The Inheritance Parts 1 & 2
Updated: Sep 28, 2019
"You have no idea whose lives you will touch, and which ones you will save. But in order to do that, you must love. Even though you know your heart will be broken by it. The only way to heal heartache is to risk more.
I feel the only way to start this is with a quote as the masterpiece can describe itself better than anyone else can for it. This is truly a masterpiece in storytelling, in writing and in acting.
It starts with a group of people in the present day individually trying to write a story and are helped by their teacher / muse who is EM Forster (because, theatre). As they start to tell the story the people take on the characters and inhabit the characters they create and this allows for more narration than you’d usually find in theatre, with people helping describe characters choices, feelings and actions. The importance within this is the multi-layered and intertwined stories that they are able to tell through the 7 hours.
Most people will already be aware that it puts some of the focus on the AIDS crisis of the 1980’s but to say it’s about that really misses most of the story. It does describe this in a heart wrenching account by someone who survived but it also looks across how it has impacted 3 generations of gay men (remember it’s set in the present day), often times without them realizing. The story is about the bonds that are formed, the friendships people have, their loves, losses, desires, needs, lust, jealousy and so many other emotions people have in their lives and how these impact on themselves and those around them.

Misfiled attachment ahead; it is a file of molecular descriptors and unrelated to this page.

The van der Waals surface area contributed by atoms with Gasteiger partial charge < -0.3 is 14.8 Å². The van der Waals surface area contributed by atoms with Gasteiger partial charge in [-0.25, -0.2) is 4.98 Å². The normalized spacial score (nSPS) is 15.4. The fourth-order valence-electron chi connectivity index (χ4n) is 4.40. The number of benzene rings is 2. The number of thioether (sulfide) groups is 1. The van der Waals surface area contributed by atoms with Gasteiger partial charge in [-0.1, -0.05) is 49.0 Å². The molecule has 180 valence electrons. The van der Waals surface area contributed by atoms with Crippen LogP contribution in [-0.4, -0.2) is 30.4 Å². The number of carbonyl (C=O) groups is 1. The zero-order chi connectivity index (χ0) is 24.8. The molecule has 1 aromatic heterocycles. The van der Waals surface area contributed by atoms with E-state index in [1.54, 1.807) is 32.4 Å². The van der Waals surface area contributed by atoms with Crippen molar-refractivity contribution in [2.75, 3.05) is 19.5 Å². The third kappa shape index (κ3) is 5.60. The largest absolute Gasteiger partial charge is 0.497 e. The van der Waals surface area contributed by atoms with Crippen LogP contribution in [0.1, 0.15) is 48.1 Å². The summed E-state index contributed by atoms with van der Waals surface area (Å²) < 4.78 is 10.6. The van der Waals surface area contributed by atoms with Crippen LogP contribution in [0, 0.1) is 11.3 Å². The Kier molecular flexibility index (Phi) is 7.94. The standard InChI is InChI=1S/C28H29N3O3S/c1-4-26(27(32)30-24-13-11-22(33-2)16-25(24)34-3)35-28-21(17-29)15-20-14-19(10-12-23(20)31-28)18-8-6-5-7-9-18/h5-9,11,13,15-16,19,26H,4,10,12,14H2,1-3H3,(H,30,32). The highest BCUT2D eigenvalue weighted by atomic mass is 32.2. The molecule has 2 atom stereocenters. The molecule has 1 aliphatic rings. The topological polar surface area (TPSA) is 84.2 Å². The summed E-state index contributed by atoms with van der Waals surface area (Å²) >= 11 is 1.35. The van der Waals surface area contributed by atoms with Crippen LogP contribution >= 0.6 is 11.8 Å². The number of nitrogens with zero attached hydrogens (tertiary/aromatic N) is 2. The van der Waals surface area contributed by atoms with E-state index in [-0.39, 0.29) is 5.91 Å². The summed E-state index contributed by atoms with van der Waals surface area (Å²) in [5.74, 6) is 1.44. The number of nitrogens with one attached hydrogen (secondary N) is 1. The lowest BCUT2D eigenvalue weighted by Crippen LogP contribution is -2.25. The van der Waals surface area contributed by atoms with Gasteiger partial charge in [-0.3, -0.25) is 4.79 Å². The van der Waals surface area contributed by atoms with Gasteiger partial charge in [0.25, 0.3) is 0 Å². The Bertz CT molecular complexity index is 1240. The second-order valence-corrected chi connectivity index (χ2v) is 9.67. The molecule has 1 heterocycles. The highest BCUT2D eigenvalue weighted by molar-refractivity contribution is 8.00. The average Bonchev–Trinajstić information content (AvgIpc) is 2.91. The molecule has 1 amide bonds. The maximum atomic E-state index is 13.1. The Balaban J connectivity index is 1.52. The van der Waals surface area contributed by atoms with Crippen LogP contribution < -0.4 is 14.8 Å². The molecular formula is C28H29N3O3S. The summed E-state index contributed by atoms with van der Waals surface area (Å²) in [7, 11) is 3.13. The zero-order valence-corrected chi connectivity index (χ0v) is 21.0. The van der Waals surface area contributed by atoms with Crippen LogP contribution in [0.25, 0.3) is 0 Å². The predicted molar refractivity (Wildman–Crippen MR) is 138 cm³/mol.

I don’t want to focus on too much of the plot in fear of spoiling it but there is one item I do want to call out. In the first act there is someone describing the deaths they’d seen but they are able to personify for others in a way which makes the heartbreak real and the fear understandable and relatable and the raw emotion draws you in. It’s no longer just numbers, it’s names and faces.
The staging is simple with just a raised (and lowered) platform where most the action takes place. This allows you to focus exclusively on the performances which are beautiful and sensitive. Each actor completely inhabits the character as they show you their laughter, love and tears. As an ensemble they’re incredible.
Having so many stories it would be easy for things to get lost but it manages to focus on the minutiae. It feels epic yet is intimate. I’m reminded of Keats Ode to a Grecian Urn saying ‘Beauty is truth, truth beauty’. This runs with, embodies and smashes it.
The story has plenty of humour as well as tenderness that weaves across the emotional path it takes. It takes something special to keep you gripped for 7 hours and this is that something special.
It’s a masterpiece. In equal parts witty, intelligent and moving. Through the layers and several themes it touches on the central premise which is about renewal, continuity, teaching and learning which is wrapped up in what each generation inherits from the previous generation.
Obviously it gets a 5 Laura Michelle-Kelly rating but at this point ratings feel insufficient. Usually such a rating will tell you it’s going to be a great night at the theatre. But it doesn’t explain how much you need to see this. I’ve never before been this moved by theatre, I’ve never cried so much in theatre nor felt it was so important. I hope it gets brought back so more people will be able to experience it.
It is due to open in New York later this year and will coincide with the 50 year anniversary of The Stonewall riots.